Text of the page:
While the Conservatives were running Hammersmith and Fulham Council for eight years – from 2006 to 2014 – the Council’s General Fund debt fell from £169 million to £43 million. Of course that also meant a big fall in the interest bill and was one of the main reasons we managed to cut Council Tax.

Since Labour came in three years ago progress has slowed down terribly. The Council’s Finance Director tells me the total General Fund debt is £38.37m and forecast to be £37.1m by April 2018.

The interest bill in 2017/18 is projected to be £1.834m compared with £1.97m for the current financial year.  That’s equivalent to three per cent of the Council Tax revenue – or the same as the total spending on libraries. Meanwhile the Council is spending £300,000 a year in the empty buildings it is hoarding.

Council Tax set to rise in H&F for the first time in 11 years

Our Council Tax bill is really two bills – one chunk goes to Hammersmith and Fulham Council and another chunk to the Mayor of London as the precept. This year will see the total rise for the first time for 11 years. Back in 2006 the then Labour Council increased its share by another 1.5 per cent (on top of much bigger increases in earlier years) for the coming financial year. The then Mayor of London Ken Livingstone increased his precept by 13.3 per cent. The upshot was that the total bill for a Band D household went up from £1,158 to £1,206.

In 2006 the Conservatives were elected and cut the Council Tax by three per cent in the following financial year 2007/08. Then by another three per cent for 2008/09, then another three per cent for 2009/10, then by another three per cent for 2010/11. A pattern was starting to emerge. There was a freeze in 2011/12 but then a cut of 3.7 per cent in 2012/13, another three per cent in 2013/14 and another cut on three per cent in 2014/15.

For the couple of years the reduction in bills was unfortunately partially offset by Mayor Livingstone’s tax hikes (he put up the precept by 5.3 per cent in 2007/08 and another two per cent in 2008/09.) But in 2008 Boris Johnson became Mayor of London and for his eight years at City Hall the precept was frozen and then cut.

Labour won control of Hammersmith and Fulham in 2014 promising to cut Council Tax at a faster rate than the Conservatives managed. Each year the Labour Group leader Cllr Stephen Cowan had stood up saying that the three per cent Council Tax cut did not go far enough. But in 2015/16 he only managed a one per cent cut, then in 2016/17 a freeze. However we still enjoyed a fall in our bill this year because in his final budget as Mayor of London Boris Johnson cut his share – the precept – by 6.4 per cent.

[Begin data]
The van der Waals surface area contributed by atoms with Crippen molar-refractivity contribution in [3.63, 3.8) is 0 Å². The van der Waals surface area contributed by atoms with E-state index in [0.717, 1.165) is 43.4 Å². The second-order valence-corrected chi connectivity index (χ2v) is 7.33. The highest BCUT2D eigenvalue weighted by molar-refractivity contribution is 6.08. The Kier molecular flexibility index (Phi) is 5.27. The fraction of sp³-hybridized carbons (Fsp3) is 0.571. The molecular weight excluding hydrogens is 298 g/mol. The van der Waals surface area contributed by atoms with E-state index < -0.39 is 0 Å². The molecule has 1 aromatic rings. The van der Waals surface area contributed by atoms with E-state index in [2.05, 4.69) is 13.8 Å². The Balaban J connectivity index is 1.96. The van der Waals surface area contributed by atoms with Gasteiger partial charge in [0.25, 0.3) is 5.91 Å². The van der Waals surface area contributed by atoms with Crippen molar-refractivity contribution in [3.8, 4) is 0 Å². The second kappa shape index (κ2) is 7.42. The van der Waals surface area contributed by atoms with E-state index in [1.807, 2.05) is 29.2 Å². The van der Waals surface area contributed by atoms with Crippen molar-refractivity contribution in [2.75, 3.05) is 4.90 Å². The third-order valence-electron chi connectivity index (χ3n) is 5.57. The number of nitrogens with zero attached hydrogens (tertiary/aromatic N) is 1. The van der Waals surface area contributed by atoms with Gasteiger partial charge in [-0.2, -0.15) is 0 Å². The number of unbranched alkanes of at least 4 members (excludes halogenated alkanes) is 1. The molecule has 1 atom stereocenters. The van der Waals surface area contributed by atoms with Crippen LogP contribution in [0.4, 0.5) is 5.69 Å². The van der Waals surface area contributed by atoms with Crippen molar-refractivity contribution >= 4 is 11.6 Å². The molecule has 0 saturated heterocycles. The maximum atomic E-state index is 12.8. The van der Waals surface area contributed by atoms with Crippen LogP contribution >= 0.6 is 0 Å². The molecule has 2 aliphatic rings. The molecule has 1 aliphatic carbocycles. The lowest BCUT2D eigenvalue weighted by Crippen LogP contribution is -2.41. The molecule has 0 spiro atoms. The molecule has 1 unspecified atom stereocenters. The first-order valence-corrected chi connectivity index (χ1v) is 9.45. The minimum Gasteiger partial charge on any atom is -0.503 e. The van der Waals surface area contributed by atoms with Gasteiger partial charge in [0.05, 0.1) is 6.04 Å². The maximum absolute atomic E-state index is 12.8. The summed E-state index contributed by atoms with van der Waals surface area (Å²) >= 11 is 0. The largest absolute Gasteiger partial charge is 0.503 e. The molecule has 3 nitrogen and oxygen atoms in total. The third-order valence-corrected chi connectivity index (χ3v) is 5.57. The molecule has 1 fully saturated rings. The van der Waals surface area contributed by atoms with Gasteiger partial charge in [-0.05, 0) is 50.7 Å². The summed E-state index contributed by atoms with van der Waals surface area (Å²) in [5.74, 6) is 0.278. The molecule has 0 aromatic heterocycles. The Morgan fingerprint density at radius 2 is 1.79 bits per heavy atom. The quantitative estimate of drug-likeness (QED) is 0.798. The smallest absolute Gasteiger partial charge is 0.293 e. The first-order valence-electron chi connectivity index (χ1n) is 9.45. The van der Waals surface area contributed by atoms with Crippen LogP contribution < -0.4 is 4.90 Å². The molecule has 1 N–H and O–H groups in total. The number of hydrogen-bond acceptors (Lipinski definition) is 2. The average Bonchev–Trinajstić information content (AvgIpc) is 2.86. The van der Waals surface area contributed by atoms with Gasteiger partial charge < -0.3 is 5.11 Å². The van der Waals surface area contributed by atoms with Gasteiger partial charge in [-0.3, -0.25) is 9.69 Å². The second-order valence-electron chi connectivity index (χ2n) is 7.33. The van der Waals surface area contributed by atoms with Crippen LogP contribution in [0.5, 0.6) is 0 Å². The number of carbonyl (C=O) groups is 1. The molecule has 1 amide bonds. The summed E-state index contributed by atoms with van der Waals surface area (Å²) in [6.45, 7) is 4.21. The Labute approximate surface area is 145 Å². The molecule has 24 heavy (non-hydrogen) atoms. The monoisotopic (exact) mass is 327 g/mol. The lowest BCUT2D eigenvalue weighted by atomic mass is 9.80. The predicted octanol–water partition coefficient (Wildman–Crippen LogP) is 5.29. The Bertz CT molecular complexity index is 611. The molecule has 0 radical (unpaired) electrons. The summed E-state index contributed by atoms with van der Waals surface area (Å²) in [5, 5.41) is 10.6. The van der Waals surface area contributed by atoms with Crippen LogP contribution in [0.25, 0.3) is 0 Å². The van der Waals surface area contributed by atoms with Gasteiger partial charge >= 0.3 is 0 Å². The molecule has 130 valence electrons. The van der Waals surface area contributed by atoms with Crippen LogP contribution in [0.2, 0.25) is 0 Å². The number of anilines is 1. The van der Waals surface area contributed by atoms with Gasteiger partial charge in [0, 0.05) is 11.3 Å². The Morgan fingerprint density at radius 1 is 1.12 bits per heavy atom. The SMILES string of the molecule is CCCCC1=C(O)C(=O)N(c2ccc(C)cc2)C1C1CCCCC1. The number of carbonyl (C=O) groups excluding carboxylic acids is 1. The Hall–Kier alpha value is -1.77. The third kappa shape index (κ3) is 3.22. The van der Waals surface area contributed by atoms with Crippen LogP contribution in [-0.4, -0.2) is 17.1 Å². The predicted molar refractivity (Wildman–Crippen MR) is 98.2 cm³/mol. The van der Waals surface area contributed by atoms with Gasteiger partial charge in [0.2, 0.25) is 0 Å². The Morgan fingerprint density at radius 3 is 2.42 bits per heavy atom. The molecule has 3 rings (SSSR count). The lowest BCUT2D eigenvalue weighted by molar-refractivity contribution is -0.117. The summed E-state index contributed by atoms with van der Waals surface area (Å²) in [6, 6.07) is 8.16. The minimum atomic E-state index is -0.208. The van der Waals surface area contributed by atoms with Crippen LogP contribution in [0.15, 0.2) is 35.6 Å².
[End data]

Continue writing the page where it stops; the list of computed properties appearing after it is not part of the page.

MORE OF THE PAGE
Sometimes people say that the sums involved are trivial. But they are not cumulatively to those on a tight budget. This year the Band D bill is £1,004 – so just over two hundred pounds lower than 2006. For some that’s the difference between whether they can afford a holiday or not. (The gap is even bigger in comparison with the average for England – where the Band D bill has gone up on average from £1,268 in 2006/07 to £1,530 this year. So while we pay £202 less others on average pay £262 more.)

Another claim is that it is “impossible” to cut the Council Tax any further. But in Wandsworth the Band D Council Tax is £680. In Westminster it is £669.

In the coming financial year – 2017/18 – Council Tax bills on Band D will increase by £4.02p. Hammersmith and Fulham Council is freezing the Council Tax. But the new Mayor of London Sadiq Khan is increasing the precept by 1.5 per cent.

So a very regrettable change in direction – and one that hits the poorest the hardest.

H&F Council is spending over £300,000 a year on empty buildings

Hammersmith and Fulham Council is spending over £300,000 a year on the maintenance costs for empty buildings – including costs for insurance and security.  I queried this with the Council after looking at the building costs in the portfolio management section of the Council’s “net spending by cost centre budget for last year.

It many ways the true position is worse and there are other buildings that are underused. For example Ravenscourt Stores in Ravenscourt Gardens costs the Council £45,759 a year to maintain. It is not empty as it is used for some storage but it is a valuable site that would be much better sold and used for housing.

By hoarding empty buildings the Council maintains higher debt – and thus interest charges – than if they were sold. It also has to pay maintenance costs for the properties. It also misses the chance to convert buildings – or redevelop sites – into much-needed housing. However where buildings are replaced the new buildings must be more attractive than what exists at present – thus it would also be a chance to make the borough more beautiful.